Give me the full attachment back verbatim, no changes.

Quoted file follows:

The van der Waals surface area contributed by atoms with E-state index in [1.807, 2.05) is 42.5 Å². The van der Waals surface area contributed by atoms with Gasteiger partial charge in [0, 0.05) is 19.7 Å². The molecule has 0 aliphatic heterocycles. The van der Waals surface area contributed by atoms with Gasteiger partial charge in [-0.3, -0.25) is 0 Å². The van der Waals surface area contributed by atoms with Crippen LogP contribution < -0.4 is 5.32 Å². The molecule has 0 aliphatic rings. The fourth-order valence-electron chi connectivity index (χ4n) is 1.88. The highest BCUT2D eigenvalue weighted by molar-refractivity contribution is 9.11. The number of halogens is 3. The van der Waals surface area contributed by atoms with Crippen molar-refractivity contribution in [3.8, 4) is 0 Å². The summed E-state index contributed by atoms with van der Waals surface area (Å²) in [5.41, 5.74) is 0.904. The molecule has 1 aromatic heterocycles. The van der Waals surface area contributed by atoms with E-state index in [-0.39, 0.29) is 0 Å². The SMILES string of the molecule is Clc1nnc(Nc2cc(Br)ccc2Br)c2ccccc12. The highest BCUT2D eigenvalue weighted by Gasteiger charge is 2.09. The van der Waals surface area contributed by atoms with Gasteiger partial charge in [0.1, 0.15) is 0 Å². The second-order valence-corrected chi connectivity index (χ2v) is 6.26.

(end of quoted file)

The van der Waals surface area contributed by atoms with E-state index in [1.807, 2.05) is 42.5 Å². The van der Waals surface area contributed by atoms with Gasteiger partial charge in [0, 0.05) is 19.7 Å². The molecule has 0 aliphatic heterocycles. The van der Waals surface area contributed by atoms with Gasteiger partial charge in [-0.3, -0.25) is 0 Å². The van der Waals surface area contributed by atoms with Crippen LogP contribution < -0.4 is 5.32 Å². The molecule has 0 aliphatic rings. The fourth-order valence-electron chi connectivity index (χ4n) is 1.88. The highest BCUT2D eigenvalue weighted by molar-refractivity contribution is 9.11. The number of halogens is 3. The van der Waals surface area contributed by atoms with Crippen molar-refractivity contribution in [3.8, 4) is 0 Å². The summed E-state index contributed by atoms with van der Waals surface area (Å²) in [5.41, 5.74) is 0.904. The molecule has 1 aromatic heterocycles. The van der Waals surface area contributed by atoms with E-state index in [-0.39, 0.29) is 0 Å². The SMILES string of the molecule is Clc1nnc(Nc2cc(Br)ccc2Br)c2ccccc12. The highest BCUT2D eigenvalue weighted by Gasteiger charge is 2.09. The van der Waals surface area contributed by atoms with Gasteiger partial charge in [0.1, 0.15) is 0 Å². The second-order valence-corrected chi connectivity index (χ2v) is 6.26.